1. Drink at least five 8-ounce glasses of water a day: Scientists at Loma Linda University found that men who drank this amount of H2O were 54 percent less likely to suffer a fatal heart attack than those who drank two glasses or less every day.
2. Take a laugh break: Watching 15 minutes of funny video can improve bloodflow to your heart by 50 percent, report researchers at the University of Maryland. "This may reduce blood-clot formation, cholesterol deposition, and inflammation," says study author Michael Miller, M.D. For your daily dose, click on the "hilarious" video link at ebaumsworld.com.
3. Don't go to work sick: Over a 3-year period, men who clocked in despite feeling under the weather had double the heart-attack risk of guys who stayed in bed, according to a U.K. study.
4. Put out the fire in your chest: Untreated heartburn can lead to a heart attack, according to a study in the International Journal of Cardiology. Scientists discovered that as acid levels in the esophagus rise, the incidence of blocked bloodflow to the heart also rises by 20 percent. A natural remedy: Analyze your diet. Don't make a habit of drinking wine, juice, or carbonated beverages, all of which are highly acidic and may trigger heartburn, say South Carolina researchers.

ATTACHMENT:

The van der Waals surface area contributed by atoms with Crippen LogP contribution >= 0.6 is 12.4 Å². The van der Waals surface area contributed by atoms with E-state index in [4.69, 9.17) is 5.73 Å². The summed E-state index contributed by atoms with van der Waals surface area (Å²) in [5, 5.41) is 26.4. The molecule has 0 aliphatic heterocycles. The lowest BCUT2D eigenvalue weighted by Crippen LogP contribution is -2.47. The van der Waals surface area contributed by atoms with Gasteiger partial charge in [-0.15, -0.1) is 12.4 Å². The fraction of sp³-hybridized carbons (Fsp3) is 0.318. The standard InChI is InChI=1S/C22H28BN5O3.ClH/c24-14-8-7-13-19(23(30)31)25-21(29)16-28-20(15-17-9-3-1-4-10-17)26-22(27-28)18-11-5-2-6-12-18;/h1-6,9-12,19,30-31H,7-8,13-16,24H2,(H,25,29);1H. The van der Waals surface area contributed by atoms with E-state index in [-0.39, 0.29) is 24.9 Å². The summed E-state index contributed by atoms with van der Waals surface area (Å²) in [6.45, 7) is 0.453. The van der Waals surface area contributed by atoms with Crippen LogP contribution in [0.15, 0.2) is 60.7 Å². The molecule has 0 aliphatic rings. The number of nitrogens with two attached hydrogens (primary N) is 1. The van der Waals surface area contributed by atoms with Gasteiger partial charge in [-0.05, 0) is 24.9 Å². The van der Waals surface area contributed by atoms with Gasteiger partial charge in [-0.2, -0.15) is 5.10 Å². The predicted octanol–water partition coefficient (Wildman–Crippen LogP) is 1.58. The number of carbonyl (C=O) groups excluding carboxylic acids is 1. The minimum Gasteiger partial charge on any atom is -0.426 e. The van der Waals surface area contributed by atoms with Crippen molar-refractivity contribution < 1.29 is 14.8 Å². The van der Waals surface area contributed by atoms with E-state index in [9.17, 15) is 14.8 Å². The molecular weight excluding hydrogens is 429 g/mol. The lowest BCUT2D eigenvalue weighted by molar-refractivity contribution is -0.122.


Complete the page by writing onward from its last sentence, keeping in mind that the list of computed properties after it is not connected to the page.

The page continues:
5. Indulge your chocolate craving: In a 15-year study, Dutch scientists determined that men who ate just 4 grams of cocoa a day had half the risk of dying from heart disease than those who ate less. That's the equivalent of two 25-calorie Hershey's Kisses — an amount that can fit into any diet.
6. Say no to Froot Loops: In a review of 53 studies, Australian researchers found that regularly eating cereal made from refined grains raises insulin and C-reactive protein, and lowers good cholesterol — all factors that boost your odds of developing heart disease. A better choice for your morning bowl: Post Shredded Wheat cereal, which is made from 100 percent whole grains and contains no sugar.
7. Take a magnesium supplement: Over an 18-year period, French researchers determined that men with the highest blood levels of magnesium are 40 percent less likely to die of any cause than those with the lowest levels. Magnesium can make multivitamins too bulky, so add a 250 milligram (mg) pill from iherb.com or GNC to your daily regimen.
8. Burn 1,100 calories a week: Duke University scientists discovered that this amount of exercise prevents the accumulation of visceral adipose tissue — the dangerous belly fat that causes arterial inflammation and hypertension. Falling short? Join a league: A recent British Medical Journal study reported that people who exercised in groups boosted their average calorie burn by 500 a week.